It is a delightful short walk of a mile or so along the cliff tops from St Ives to Carbis Bay in Cornwall. In spring the path passes through a tunnel of fresh foliage, wild flowers, and dappled light. You can look down onto the long inviting stretch of clean white sand of the bay long before you reach it. The beach is backed by steep cliffs mostly of dark greenstone (which is metamorphosed basalt from the Devonian period) and houses cluster on the hill above it.

At shore level there are several (I think seven in all) man-made openings in the rock face. These are adits. Adits are horizontal or near-horizontal tunnels into the rock which give access to mine workings or allow drainage from them. Copper and then tin were mined here in the late 19th century and there are numerous shafts and entrances in the hillside above which are now obscured and hidden by the housing development.

Apart from the allure of these mysterious tunnels for cavers and explorers, the entrances form interesting micro-habitats where ferns, mosses, liverworts, filamentous algae, and moisture-loving flowering plants cluster and thrive on the shady rock surfaces where surface-water continually drips down.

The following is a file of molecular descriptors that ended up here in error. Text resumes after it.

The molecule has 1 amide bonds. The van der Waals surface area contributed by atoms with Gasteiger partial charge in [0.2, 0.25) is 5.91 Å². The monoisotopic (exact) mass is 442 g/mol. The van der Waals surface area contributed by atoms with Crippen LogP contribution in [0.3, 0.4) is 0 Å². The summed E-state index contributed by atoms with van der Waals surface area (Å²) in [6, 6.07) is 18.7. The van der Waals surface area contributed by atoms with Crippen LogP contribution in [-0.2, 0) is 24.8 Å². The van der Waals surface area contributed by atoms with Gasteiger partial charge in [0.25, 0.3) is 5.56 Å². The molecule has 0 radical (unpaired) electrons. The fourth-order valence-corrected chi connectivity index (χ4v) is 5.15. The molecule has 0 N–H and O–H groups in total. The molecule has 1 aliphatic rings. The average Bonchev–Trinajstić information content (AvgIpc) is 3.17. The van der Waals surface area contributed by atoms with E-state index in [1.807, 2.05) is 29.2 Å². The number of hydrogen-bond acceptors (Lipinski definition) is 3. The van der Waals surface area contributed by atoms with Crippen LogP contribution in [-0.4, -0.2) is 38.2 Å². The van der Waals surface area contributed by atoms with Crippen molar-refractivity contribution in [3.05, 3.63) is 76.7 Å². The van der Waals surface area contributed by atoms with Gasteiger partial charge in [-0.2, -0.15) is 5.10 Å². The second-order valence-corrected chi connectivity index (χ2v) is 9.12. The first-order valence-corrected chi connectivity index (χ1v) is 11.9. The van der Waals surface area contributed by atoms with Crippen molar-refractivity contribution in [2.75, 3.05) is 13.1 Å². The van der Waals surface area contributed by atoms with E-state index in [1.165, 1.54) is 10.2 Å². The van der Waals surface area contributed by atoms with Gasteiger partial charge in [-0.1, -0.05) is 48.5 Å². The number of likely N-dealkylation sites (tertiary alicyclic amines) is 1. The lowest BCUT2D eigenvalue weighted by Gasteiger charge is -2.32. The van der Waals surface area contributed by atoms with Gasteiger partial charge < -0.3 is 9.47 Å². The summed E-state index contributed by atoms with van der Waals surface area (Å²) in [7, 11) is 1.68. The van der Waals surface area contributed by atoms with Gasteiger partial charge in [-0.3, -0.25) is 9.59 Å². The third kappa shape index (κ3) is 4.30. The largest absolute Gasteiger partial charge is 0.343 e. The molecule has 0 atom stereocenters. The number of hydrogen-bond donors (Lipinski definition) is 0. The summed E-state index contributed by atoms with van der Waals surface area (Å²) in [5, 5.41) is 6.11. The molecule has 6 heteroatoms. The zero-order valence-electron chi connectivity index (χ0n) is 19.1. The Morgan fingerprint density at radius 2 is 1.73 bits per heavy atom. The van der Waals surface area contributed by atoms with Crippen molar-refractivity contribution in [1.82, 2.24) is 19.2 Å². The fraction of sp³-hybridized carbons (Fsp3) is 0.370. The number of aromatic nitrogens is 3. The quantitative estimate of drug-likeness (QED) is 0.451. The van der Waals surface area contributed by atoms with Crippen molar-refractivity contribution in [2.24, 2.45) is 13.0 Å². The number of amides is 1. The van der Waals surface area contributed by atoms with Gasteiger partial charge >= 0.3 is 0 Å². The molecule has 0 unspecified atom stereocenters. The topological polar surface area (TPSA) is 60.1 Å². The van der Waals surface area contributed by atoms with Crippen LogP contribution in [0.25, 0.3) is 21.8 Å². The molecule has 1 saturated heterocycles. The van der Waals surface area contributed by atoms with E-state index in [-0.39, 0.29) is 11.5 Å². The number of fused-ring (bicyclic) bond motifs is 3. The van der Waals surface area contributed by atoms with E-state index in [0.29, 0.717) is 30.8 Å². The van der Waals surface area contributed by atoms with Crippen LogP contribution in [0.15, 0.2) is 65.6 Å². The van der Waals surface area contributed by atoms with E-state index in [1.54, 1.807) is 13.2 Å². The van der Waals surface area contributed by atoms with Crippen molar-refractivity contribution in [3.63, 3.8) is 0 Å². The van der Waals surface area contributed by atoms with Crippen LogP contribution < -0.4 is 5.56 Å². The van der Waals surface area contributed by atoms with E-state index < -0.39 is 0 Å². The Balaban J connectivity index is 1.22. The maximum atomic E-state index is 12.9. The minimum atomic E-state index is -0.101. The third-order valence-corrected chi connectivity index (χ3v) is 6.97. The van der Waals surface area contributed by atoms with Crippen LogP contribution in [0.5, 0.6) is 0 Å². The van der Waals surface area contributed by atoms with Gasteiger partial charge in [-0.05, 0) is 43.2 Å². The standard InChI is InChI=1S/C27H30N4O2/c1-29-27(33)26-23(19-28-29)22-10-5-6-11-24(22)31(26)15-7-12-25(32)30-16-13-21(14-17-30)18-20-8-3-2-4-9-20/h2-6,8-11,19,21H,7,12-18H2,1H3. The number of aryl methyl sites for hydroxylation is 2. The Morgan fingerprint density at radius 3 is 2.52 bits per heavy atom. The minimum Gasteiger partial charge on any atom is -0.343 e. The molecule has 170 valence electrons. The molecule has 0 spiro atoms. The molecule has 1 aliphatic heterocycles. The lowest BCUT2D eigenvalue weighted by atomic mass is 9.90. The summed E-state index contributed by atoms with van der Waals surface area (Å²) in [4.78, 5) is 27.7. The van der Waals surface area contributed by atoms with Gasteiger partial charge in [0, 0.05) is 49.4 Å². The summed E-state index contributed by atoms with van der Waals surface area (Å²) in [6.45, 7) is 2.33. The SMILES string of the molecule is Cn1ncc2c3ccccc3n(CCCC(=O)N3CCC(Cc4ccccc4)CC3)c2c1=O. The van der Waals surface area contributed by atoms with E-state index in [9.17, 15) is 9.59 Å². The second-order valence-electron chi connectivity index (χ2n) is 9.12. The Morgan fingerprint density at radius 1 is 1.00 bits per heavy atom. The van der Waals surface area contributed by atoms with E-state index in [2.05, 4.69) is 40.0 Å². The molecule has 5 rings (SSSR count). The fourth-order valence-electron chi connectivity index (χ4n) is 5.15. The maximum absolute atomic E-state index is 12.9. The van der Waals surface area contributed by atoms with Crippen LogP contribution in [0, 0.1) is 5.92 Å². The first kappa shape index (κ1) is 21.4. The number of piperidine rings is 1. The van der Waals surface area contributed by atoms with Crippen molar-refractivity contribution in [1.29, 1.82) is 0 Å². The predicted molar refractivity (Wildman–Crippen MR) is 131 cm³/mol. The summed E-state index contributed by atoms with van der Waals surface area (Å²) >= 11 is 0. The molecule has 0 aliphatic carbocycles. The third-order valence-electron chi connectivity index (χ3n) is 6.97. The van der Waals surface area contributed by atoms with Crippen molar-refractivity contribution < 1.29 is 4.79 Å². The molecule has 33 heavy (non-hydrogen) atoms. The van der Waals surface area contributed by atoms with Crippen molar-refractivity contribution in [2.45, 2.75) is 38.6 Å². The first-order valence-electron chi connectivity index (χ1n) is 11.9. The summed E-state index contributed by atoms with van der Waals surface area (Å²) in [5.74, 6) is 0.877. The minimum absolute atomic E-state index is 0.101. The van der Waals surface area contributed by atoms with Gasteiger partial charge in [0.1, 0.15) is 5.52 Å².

11 Replies to “Adits at Carbis Bay”

  1. I’ve read fiction over the years mentioning it involving mining in Cornwall and your photos give me new scenes to add to my mental file. Plus as always, the landscape is lovely and your photos are so good.

    Liked by 1 person

  2. Beautiful pictures!😊 There is caves, is they deep? I love to investigate such a thing. There is a long cave in a mountain, 300 meters long. It consists of 5 large halls with tunnels between which you get crawled. I’ll investigate it this summer, if anyone wants to come along, it’s quite dangerous to be there alone.

    Liked by 1 person

  3. They are man-made caves – openings into mines. Some of them are bricked up but I think others are open. I think you must be very brave to enter such places, be aware of all the dangers, and not suffer from claustrophobia! I hope you find a suitable companion to explore the deep Swedish cave in the summer.

    Liked by 1 person

  4. Thank you, Natureontheedge. I wonder how common liverworts and filamentous algae might be in your hotter and drier part of the world.


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